We may not like it, but sometimes software implementation decisions are a trade-off between features and performance. And this week, some people are excited about it.
When Apple announced Stage Manager for iPadOS 16 last week, it noted that the feature was only available on M1-based iPads. This has led some people to wonder why the feature doesn’t work on recent iPad Pros that don’t have an M1 chip. It’s a fair question, but Apple’s answer is basically what you would imagine:
Stage Manager is a fully integrated experience that offers a whole new windowing experience…
It is an experience of experiences. If you have recursive experience, you know it needs top-notch hardware.
…that is incredibly fast and responsive and allows[s] users to run 8 apps simultaneously on iPad and an external display with up to 6K resolution. Delivering this experience…
Was this comment written by an experience?
…with the immediacy users expect from iPad’s touch-first experience…
Everything okay there, Apple?
…requires large internal memory, incredibly fast storage, and flexible external display I/O, all of which are provided by iPads with the M1 chip.
I think you mean “the M1 chip experience”.
Too long, fell asleep while reading: It sucks on non-M1 iPads and Apple doesn’t like it when things are bad.
Craig Federighi has continued to add more color to this limitation by reverting the use of the word “experience” from “EXPERIENCE OVERDRIVE MODE” to “Regular Experience Mode”.
“We also see Stage Manager as a total experience involving external display guidance. And the IO on the M1 supports connectivity that our previous iPads don’t have, it can drive 4K, 5K, 6K displays, it can drive them at scaled resolutions. We can’t do that on other iPads.”
Indeed, showing Stage Manager on a connected display is what really made the Macalope think it was interested in this feature. Experience. Whatever. That turns out to be a bit of a problem for him, at least initially, as his current iPad is a 2018 iPad Pro and not an M1 model. What’s a mythical beast to do? He plans to use Stage Manager when the public beta is out, but the iPad Pro is likely to be refreshed this fall. Is he buying an iPad Air now or is he waiting?
It’s a shame to be in this position, but these compromises are common in technology. Stage Manager is essentially a professional feature and thus only works on advanced hardware.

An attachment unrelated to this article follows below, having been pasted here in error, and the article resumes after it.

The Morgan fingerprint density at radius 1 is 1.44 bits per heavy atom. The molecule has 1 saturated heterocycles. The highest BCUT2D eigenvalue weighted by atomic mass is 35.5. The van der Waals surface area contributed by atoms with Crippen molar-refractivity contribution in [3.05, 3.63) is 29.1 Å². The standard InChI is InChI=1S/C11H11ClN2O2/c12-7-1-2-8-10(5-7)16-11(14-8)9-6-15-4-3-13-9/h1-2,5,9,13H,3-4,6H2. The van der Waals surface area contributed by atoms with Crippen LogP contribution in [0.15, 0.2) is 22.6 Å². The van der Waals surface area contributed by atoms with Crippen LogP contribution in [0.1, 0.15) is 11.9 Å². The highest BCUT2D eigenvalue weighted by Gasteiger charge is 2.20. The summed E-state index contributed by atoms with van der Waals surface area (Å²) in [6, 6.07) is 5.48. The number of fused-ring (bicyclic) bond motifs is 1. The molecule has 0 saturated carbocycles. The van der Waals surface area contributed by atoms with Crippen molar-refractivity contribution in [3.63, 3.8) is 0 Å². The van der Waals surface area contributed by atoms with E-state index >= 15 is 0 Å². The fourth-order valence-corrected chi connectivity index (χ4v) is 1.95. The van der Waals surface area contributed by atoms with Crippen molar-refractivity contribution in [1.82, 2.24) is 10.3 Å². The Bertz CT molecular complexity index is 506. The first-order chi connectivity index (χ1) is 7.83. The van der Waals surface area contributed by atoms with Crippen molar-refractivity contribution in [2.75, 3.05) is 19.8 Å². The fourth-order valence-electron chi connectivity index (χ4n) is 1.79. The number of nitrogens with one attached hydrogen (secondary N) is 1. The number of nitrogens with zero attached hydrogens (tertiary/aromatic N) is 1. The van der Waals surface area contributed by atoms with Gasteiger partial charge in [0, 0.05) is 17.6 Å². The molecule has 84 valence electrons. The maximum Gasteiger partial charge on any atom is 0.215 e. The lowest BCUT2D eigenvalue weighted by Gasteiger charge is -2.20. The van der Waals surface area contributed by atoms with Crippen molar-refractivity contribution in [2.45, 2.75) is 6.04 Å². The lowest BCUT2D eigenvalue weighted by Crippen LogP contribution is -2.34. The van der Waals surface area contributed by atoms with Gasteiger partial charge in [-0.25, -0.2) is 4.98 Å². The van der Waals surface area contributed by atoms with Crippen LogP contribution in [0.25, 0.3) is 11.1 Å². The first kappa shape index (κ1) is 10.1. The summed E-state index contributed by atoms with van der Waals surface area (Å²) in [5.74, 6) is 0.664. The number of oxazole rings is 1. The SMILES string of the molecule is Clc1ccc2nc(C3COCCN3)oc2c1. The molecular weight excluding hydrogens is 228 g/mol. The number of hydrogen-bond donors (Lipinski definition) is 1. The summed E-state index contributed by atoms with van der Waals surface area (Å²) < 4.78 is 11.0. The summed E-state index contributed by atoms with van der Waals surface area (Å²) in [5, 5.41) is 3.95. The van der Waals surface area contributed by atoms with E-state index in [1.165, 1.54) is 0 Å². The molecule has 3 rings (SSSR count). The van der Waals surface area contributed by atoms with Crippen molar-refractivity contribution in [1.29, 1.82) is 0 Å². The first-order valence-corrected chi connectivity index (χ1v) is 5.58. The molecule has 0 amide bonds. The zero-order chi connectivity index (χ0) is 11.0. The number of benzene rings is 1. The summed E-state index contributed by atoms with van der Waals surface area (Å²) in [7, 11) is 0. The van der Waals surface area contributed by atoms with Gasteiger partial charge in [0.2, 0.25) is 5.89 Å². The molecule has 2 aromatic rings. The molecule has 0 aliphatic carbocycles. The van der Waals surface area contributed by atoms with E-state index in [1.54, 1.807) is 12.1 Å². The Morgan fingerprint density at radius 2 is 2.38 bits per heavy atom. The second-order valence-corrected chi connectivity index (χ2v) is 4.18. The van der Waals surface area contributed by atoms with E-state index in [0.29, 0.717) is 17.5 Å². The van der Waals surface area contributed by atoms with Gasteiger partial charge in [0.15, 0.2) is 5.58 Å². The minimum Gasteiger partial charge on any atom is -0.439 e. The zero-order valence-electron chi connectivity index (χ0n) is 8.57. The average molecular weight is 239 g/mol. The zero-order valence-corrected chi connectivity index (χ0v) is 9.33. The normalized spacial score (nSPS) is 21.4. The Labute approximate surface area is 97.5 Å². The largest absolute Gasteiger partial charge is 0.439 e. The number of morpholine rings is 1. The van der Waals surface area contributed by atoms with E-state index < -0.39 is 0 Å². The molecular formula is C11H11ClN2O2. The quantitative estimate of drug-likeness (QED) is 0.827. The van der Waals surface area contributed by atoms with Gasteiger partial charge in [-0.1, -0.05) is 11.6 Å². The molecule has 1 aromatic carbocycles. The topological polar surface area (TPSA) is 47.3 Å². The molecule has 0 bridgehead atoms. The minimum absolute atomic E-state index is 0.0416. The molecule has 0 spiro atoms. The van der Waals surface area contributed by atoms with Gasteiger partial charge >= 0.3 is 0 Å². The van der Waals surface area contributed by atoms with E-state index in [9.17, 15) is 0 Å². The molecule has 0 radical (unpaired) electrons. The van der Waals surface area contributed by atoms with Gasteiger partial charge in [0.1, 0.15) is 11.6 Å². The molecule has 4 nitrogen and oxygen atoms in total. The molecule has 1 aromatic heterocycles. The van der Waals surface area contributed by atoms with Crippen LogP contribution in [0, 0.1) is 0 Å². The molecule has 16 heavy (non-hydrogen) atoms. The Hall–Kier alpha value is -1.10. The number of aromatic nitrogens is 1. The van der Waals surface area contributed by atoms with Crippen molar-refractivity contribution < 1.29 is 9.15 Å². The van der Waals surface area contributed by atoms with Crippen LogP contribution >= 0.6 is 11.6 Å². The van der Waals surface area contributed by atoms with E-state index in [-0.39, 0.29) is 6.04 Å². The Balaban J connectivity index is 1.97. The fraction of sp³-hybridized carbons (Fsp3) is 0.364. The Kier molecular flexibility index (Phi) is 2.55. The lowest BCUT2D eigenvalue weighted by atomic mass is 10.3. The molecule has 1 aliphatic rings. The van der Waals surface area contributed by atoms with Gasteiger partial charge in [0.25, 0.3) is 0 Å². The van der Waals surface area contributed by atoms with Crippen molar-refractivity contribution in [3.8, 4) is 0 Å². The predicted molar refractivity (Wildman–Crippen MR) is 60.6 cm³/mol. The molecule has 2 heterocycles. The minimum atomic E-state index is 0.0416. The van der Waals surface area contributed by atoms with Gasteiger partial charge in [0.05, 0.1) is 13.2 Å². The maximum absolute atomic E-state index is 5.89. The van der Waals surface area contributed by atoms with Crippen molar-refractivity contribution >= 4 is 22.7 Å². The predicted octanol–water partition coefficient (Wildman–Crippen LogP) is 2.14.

If you want to get mad about something (and who wouldn’t?!), this is a much more ridiculous thing Apple is doing right now. If you go to the old Apple.com web store today, you’ll see the Apple Watch Series 3 for sale. You can buy one! Apple will still be selling this nearly five-year-old watch in June 2022. But it’s cheap! Only $199! What is wrong with that?
What’s wrong with it is that watchOS 9, which will be released this fall, won’t run on the Series 7. Buy a Series 3 Watch today and enjoy three months of use on the latest operating system.
Obviously, Apple has provided some software features that won’t work on hardware that’s more than a few years old. The Macalope recalls not being able to enjoy the spin block animation when switching accounts on OS X for a few years. But he has a hard time remembering an instance of the company selling a device that wouldn’t get the OS update three months later. . This seems like something Apple shouldn’t be doing. Indeed, the Macalope was surprised to see the Series 3 still being sold after last year’s event where the Series 7 was unveiled. He was even more surprised to see it sold after last week’s WWDC Keynote.
The horny one doesn’t like to play the “Don’t buy this device!” game. Everyone’s situation is different. But you should probably only buy a Series 3 Apple Watch in very limited circumstances. For example, if you need an Apple Watch to break into a TV show or art installation or have a tantrum or something.